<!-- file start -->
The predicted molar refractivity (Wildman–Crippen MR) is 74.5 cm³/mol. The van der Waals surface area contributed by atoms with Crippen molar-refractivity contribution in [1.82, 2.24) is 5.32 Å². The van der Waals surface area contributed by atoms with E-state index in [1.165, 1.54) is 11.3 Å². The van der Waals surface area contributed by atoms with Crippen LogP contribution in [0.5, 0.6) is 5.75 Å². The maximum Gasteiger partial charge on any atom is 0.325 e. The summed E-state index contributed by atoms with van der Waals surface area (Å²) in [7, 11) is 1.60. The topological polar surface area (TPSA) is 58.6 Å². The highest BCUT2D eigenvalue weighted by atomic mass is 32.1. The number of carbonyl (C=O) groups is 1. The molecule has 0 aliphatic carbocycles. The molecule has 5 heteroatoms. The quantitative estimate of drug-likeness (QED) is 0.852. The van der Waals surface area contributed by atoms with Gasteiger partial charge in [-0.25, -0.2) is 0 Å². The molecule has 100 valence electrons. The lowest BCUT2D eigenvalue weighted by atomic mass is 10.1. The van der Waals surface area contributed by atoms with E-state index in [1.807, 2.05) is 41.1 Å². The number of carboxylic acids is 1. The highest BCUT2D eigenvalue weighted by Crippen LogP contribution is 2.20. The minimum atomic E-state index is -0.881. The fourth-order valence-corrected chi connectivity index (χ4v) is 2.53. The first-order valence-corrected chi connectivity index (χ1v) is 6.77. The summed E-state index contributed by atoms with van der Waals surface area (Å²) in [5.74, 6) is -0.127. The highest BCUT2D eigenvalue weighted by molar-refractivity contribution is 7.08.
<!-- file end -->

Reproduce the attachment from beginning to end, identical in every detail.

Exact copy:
The predicted molar refractivity (Wildman–Crippen MR) is 74.5 cm³/mol. The van der Waals surface area contributed by atoms with Crippen molar-refractivity contribution in [1.82, 2.24) is 5.32 Å². The van der Waals surface area contributed by atoms with E-state index in [1.165, 1.54) is 11.3 Å². The van der Waals surface area contributed by atoms with Crippen LogP contribution in [0.5, 0.6) is 5.75 Å². The maximum Gasteiger partial charge on any atom is 0.325 e. The summed E-state index contributed by atoms with van der Waals surface area (Å²) in [7, 11) is 1.60. The topological polar surface area (TPSA) is 58.6 Å². The highest BCUT2D eigenvalue weighted by atomic mass is 32.1. The number of carbonyl (C=O) groups is 1. The molecule has 0 aliphatic carbocycles. The molecule has 5 heteroatoms. The quantitative estimate of drug-likeness (QED) is 0.852. The van der Waals surface area contributed by atoms with Gasteiger partial charge in [-0.25, -0.2) is 0 Å². The molecule has 100 valence electrons. The lowest BCUT2D eigenvalue weighted by atomic mass is 10.1. The van der Waals surface area contributed by atoms with E-state index in [1.807, 2.05) is 41.1 Å². The number of carboxylic acids is 1. The highest BCUT2D eigenvalue weighted by Crippen LogP contribution is 2.20. The minimum atomic E-state index is -0.881. The fourth-order valence-corrected chi connectivity index (χ4v) is 2.53. The first-order valence-corrected chi connectivity index (χ1v) is 6.77. The summed E-state index contributed by atoms with van der Waals surface area (Å²) in [5.74, 6) is -0.127. The highest BCUT2D eigenvalue weighted by molar-refractivity contribution is 7.08.